Tuesday, May 30, 2017

Bite the bullet

A 1796 publication titled A Classical Dictionary of the Vulgar Tongue by Francis Grose was a book of slang terms for the day and in it appeared the phrase bite the bullet. 
Nightingale. A soldier who, as the term is, sings out at the halberts. It is a point of honour in some regiments, among the grenadiers, never to cry out, or become nightingales, whilst under the discipline of the cat of nine tails; to avoid which, they chew a bullet.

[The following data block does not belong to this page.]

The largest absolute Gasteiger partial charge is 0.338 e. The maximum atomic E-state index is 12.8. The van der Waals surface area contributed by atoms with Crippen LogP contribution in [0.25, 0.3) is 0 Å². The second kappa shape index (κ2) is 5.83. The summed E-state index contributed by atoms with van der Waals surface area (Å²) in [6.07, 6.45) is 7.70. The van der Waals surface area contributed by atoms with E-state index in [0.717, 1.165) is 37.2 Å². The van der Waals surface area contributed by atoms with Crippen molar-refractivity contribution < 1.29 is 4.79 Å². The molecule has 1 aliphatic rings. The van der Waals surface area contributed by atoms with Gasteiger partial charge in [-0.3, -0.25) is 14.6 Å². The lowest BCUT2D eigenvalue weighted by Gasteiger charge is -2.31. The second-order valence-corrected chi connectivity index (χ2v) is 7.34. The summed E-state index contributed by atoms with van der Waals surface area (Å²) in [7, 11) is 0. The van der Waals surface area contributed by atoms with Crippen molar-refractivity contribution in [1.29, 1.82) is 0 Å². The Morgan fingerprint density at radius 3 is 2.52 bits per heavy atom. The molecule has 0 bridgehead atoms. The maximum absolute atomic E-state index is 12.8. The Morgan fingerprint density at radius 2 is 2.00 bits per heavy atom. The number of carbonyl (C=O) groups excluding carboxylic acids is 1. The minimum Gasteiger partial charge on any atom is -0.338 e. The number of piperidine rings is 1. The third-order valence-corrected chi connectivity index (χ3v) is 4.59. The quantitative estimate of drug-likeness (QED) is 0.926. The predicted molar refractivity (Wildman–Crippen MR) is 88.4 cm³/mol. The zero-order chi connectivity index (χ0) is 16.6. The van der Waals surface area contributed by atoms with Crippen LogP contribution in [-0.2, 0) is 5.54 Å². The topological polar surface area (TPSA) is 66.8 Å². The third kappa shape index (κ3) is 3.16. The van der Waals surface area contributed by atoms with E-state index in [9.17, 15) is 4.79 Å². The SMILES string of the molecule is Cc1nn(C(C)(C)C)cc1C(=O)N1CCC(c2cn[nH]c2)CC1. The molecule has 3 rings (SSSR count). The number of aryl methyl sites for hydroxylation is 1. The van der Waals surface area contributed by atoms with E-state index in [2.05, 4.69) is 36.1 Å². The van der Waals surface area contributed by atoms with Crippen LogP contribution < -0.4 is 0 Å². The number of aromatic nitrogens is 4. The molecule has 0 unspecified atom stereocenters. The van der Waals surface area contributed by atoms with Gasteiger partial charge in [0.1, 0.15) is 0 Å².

But there are other theories, perhaps ones you have heard before, and you can read about them here

These days when we say bite the bullet we are saying that we or someone else needs to fortify self and prepare for the impending difficulty or pain that is coming. 

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